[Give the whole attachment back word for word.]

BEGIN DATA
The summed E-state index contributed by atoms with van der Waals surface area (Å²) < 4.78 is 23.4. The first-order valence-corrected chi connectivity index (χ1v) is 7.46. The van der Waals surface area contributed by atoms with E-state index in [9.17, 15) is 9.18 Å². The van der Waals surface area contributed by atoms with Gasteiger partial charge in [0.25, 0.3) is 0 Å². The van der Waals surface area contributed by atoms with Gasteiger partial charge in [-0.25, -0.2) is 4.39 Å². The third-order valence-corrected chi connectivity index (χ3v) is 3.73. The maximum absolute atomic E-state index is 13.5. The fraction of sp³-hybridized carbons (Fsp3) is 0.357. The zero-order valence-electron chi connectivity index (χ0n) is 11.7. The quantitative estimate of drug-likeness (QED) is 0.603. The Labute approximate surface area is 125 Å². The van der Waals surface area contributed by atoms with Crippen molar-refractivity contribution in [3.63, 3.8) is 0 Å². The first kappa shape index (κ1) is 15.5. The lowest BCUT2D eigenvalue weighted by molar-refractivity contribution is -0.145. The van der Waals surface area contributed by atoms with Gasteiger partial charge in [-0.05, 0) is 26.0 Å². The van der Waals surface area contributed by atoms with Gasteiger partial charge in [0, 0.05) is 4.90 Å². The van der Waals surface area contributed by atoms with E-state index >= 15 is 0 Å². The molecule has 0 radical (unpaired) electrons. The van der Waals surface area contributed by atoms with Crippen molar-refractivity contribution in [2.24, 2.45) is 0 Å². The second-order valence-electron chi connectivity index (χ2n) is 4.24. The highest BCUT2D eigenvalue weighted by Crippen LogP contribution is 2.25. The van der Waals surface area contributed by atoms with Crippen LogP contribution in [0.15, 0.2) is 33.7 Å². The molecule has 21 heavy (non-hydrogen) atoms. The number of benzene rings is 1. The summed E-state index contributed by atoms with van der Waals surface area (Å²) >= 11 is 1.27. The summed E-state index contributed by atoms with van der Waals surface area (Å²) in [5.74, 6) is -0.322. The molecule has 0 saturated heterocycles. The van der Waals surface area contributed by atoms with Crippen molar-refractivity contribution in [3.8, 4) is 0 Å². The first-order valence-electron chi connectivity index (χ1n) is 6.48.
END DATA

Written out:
The summed E-state index contributed by atoms with van der Waals surface area (Å²) < 4.78 is 23.4. The first-order valence-corrected chi connectivity index (χ1v) is 7.46. The van der Waals surface area contributed by atoms with E-state index in [9.17, 15) is 9.18 Å². The van der Waals surface area contributed by atoms with Gasteiger partial charge in [0.25, 0.3) is 0 Å². The van der Waals surface area contributed by atoms with Gasteiger partial charge in [-0.25, -0.2) is 4.39 Å². The third-order valence-corrected chi connectivity index (χ3v) is 3.73. The maximum absolute atomic E-state index is 13.5. The fraction of sp³-hybridized carbons (Fsp3) is 0.357. The zero-order valence-electron chi connectivity index (χ0n) is 11.7. The quantitative estimate of drug-likeness (QED) is 0.603. The Labute approximate surface area is 125 Å². The van der Waals surface area contributed by atoms with Crippen molar-refractivity contribution in [3.63, 3.8) is 0 Å². The first kappa shape index (κ1) is 15.5. The lowest BCUT2D eigenvalue weighted by molar-refractivity contribution is -0.145. The van der Waals surface area contributed by atoms with Gasteiger partial charge in [-0.05, 0) is 26.0 Å². The van der Waals surface area contributed by atoms with Gasteiger partial charge in [0, 0.05) is 4.90 Å². The van der Waals surface area contributed by atoms with E-state index >= 15 is 0 Å². The molecule has 0 radical (unpaired) electrons. The van der Waals surface area contributed by atoms with Crippen molar-refractivity contribution in [2.24, 2.45) is 0 Å². The second-order valence-electron chi connectivity index (χ2n) is 4.24. The highest BCUT2D eigenvalue weighted by Crippen LogP contribution is 2.25. The van der Waals surface area contributed by atoms with Crippen LogP contribution in [0.15, 0.2) is 33.7 Å². The molecule has 21 heavy (non-hydrogen) atoms. The number of benzene rings is 1. The summed E-state index contributed by atoms with van der Waals surface area (Å²) >= 11 is 1.27. The summed E-state index contributed by atoms with van der Waals surface area (Å²) in [5.74, 6) is -0.322. The molecule has 0 saturated heterocycles. The van der Waals surface area contributed by atoms with Crippen molar-refractivity contribution in [3.8, 4) is 0 Å². The first-order valence-electron chi connectivity index (χ1n) is 6.48.